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UPDATE: Icahn Blasts Antioco, Threatens Blockbuster Board Takeover

7 Apr, 2005 By: Jessica Wolf

The day after blasting Blockbuster Inc. CEO John Antioco for his “unconscionable” compensation package and “spending spree” mentality with shareholder money, maverick investor Carl Icahn submitted himself on a list of three nominees for board positions up for re-election at the annual shareholder meeting May 11.

Other board nominees in filings with the Securities Exchange Commission included Edward Bleier, retired former president of Warner Brothers Entertainment’s pay TV division, and Strauss Zelnick, former president and CEO of German music conglomerate BMG Entertainment.

Icahn, Blockbuster’s largest individual shareholder with almost 17 million shares, or more than 17 percent of outstanding stock, has said he would consider an attempt to take over the board in 2006.

Icahn, who is also the largest individual shareholder of rival Hollywood Entertainment Corp., has said he would prefer a board that controlled “further egregious bonuses,” and paid out greater shareholder dividends.

Yesterday, in a letter filed with the SEC, Icahn struck out at Antioco for his reported salary, for failing to take over Hollywood Entertainment Corp. and for refusing Icahn’s requests to postpone the scheduled May 11 shareholder meeting. The irate shareholder also threatened to attempt a Blockbuster board of directors takeover in 2006 if his complaints aren’t addressed.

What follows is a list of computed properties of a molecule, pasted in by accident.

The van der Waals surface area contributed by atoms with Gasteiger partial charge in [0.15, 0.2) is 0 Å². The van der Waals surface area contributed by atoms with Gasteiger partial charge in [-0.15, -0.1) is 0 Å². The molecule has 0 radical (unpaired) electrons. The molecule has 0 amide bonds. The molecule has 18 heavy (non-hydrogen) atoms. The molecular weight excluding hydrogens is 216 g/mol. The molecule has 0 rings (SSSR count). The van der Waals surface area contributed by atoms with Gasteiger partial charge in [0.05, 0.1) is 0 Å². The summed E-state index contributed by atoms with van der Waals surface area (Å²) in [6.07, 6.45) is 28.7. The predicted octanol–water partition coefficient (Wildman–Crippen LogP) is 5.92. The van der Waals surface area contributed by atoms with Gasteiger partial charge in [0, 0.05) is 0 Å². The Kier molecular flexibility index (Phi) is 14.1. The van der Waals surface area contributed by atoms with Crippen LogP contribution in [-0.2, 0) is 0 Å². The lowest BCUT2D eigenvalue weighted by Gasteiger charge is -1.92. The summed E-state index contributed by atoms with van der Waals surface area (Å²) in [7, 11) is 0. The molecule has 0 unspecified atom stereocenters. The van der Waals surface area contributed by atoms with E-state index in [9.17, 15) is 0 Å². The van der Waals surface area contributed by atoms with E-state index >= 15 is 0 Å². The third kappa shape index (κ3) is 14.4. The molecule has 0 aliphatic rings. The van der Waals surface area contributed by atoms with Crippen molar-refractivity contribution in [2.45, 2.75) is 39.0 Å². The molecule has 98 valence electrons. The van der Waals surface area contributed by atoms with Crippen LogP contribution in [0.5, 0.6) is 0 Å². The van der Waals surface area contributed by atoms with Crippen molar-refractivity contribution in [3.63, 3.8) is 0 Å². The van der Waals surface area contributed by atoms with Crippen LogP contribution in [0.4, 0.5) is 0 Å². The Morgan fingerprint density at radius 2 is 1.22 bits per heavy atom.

In the letter Icahn accused Antioco of going on a “spending spree with shareholders' money.”

Two weeks ago, Blockbuster reported Antioco’s total 2004 compensation of approximately $7.2 million, which doesn’t include another $5 million in stock options and $28 million in restricted stock. The total package could be worth an estimated $51 million once all options are exercised, which Icahn today called “unconscionable.”

A Blockbuster spokesperson responded saying Icahn was heavily invested in the company’s hostile acquisition bid for Hollywood, which he said didn’t happen for reasons “outside of our control.”

“He’s looking for a short-term payback; our goal is to build longterm shareholder value,” said the spokesperson. What happens next depends on what Icahn’s really trying to accomplish, said Dennis McAlpine, independent retail analyst for McAlpine Associates.

Icahn stood to gain plenty of cash had a Blockbuster takeover of Hollywood happened; he could be trying to stir up interest and raise Blockbuster’s stock price so he can sell, McAlpine said.“Or he might be trying to get Blockbuster to buy him out,” he said.

Calls to Icahn’s office were not returned by press time.Blockbuster’s share price rose about 6.2 percent to $9.71 by the end of trading on April 7.

Blockbuster’s next move “depends on how they want to play the game,” McAlpine said. “It could become very confrontational.”

As for Icahn’s threat to attempt to take over control of the Blockbuster board of directors at the 2006 annual meeting, McAlpine said it’s a possibility “he won’t even be around by then.”

Shortly after Blockbuster dropped its bid for the No. 2 chain, Icahn, March 31, purchased 1 million shares of Hollywood common stock at $13.15 per share, also making him Hollywood’s largest shareholder.

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